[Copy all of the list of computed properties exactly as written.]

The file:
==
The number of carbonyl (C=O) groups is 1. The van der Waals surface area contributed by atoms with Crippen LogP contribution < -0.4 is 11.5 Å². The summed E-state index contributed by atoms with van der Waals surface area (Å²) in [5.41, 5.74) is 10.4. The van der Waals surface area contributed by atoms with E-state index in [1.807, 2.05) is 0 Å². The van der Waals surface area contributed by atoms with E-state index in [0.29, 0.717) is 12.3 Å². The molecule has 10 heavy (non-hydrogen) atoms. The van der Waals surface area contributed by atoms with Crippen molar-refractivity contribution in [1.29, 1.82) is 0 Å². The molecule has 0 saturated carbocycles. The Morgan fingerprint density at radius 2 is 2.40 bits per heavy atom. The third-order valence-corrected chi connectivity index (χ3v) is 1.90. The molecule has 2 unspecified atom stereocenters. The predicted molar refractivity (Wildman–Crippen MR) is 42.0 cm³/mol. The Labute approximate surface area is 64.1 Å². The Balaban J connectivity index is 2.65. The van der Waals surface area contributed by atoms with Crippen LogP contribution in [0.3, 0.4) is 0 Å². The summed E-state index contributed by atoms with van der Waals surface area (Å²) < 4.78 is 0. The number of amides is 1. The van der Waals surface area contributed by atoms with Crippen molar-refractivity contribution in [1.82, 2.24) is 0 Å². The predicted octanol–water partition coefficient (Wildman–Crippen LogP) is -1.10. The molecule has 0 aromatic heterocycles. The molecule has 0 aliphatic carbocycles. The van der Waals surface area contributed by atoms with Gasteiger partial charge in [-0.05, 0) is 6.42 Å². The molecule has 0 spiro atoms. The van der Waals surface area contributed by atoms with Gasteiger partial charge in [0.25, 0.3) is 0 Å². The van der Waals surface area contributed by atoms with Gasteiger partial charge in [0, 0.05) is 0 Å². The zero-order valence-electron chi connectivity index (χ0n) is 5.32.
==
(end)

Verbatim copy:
The number of carbonyl (C=O) groups is 1. The van der Waals surface area contributed by atoms with Crippen LogP contribution < -0.4 is 11.5 Å². The summed E-state index contributed by atoms with van der Waals surface area (Å²) in [5.41, 5.74) is 10.4. The van der Waals surface area contributed by atoms with E-state index in [1.807, 2.05) is 0 Å². The van der Waals surface area contributed by atoms with E-state index in [0.29, 0.717) is 12.3 Å². The molecule has 10 heavy (non-hydrogen) atoms. The van der Waals surface area contributed by atoms with Crippen molar-refractivity contribution in [1.29, 1.82) is 0 Å². The molecule has 0 saturated carbocycles. The Morgan fingerprint density at radius 2 is 2.40 bits per heavy atom. The third-order valence-corrected chi connectivity index (χ3v) is 1.90. The molecule has 2 unspecified atom stereocenters. The predicted molar refractivity (Wildman–Crippen MR) is 42.0 cm³/mol. The Labute approximate surface area is 64.1 Å². The Balaban J connectivity index is 2.65. The van der Waals surface area contributed by atoms with Crippen LogP contribution in [0.3, 0.4) is 0 Å². The summed E-state index contributed by atoms with van der Waals surface area (Å²) < 4.78 is 0. The number of amides is 1. The van der Waals surface area contributed by atoms with Crippen molar-refractivity contribution in [1.82, 2.24) is 0 Å². The predicted octanol–water partition coefficient (Wildman–Crippen LogP) is -1.10. The molecule has 0 aromatic heterocycles. The molecule has 0 aliphatic carbocycles. The van der Waals surface area contributed by atoms with Gasteiger partial charge in [-0.05, 0) is 6.42 Å². The molecule has 0 spiro atoms. The van der Waals surface area contributed by atoms with Gasteiger partial charge in [0.25, 0.3) is 0 Å². The van der Waals surface area contributed by atoms with Gasteiger partial charge in [0, 0.05) is 0 Å². The zero-order valence-electron chi connectivity index (χ0n) is 5.32.